First impressions: Overwatch on the Switch is mostly just Overwatch Mobile


Before Blizzard’s bit of October unpleasantness, I was genuinely excited for the Switch release of Overwatch, though somewhat confused since it’s clearly so late in the game’s lifespan. While some folks are still torn about the ethics of supporting Blizzard, I personally feel comfortable enough jumping back into the studio’s games – including Overwatch on the Nintendo Switch, whose launch was entirely overshadowed by the politics of the Blitzchung incident.

Now that we know your loot will carry over into the “sequel,” I feel like I can focus on looking at the game in a specific context. You see, I actually already owned the game on PC and PS4 and vastly preferred the PC version. The problem, however, is that I’m out of the house so much these days, I mostly play mobile titles. Enter the Switch.

Ranking the Overwatches

You’re probably reading this just to know where the Switch version lies in comparison to the others versions, so let me get straight to the point: Overwatch on PC feels like the definitive version of the game, PS4 feels like the mainstream version, and the Switch version feels like a stopgap for when you just need to play a mobile version of the game. There, now you can invest all your time appropriately waiting for whenever Overwatch 2 comes out.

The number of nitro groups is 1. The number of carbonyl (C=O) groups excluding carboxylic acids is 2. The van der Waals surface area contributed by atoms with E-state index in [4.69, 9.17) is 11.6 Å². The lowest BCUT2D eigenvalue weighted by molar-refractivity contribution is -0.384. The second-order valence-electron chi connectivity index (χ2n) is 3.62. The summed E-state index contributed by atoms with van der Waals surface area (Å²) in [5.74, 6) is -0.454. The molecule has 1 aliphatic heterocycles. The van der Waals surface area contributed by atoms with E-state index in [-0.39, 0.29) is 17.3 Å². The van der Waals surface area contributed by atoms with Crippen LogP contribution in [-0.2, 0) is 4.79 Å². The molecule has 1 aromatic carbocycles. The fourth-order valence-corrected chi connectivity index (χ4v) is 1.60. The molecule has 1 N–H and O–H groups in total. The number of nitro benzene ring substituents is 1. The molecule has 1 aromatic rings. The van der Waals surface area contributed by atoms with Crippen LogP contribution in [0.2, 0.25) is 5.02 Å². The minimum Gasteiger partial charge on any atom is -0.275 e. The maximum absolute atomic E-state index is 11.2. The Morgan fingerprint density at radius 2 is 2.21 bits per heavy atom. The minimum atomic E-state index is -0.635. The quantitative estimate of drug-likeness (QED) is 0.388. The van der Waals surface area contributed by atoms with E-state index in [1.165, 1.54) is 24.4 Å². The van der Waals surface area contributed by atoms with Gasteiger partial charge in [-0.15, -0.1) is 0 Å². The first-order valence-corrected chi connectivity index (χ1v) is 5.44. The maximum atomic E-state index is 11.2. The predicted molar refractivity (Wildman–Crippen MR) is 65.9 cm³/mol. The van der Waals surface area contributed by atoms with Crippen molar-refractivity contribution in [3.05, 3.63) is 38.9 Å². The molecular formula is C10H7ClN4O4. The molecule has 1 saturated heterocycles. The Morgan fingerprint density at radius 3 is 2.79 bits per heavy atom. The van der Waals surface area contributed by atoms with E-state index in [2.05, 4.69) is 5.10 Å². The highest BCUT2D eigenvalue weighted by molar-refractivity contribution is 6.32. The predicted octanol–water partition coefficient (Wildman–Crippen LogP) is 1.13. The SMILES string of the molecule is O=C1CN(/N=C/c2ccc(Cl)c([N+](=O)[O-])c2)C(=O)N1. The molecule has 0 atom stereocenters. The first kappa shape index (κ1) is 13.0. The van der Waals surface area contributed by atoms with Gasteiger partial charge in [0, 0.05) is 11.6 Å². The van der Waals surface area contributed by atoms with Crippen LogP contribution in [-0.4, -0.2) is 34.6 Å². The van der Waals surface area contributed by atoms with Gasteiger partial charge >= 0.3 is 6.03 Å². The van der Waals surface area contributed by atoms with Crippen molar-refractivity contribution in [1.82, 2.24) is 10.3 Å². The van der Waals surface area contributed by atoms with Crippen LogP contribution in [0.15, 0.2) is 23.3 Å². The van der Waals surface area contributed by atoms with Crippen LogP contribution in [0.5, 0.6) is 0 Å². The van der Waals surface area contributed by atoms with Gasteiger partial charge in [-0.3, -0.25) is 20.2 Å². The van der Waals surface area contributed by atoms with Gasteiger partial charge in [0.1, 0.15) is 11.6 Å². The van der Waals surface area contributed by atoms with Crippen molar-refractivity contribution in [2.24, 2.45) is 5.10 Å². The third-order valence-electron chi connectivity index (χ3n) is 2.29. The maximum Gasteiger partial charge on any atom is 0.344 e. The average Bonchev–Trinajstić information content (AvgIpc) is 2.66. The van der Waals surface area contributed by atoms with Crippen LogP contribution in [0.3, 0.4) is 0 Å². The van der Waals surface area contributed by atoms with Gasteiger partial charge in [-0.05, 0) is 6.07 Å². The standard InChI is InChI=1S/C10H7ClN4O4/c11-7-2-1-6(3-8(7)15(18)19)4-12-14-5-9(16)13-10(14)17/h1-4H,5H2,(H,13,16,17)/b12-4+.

Now, of course, I am biased. I favor PC because I feel we get the most amount of control on this platform, and I can certainly feel the control limitations when I’m on consoles. Diamond-ranked PS4 players have jumped on voice to compliment my Mercy, but I always felt like I wasn’t even at 50% of what I could do on PC.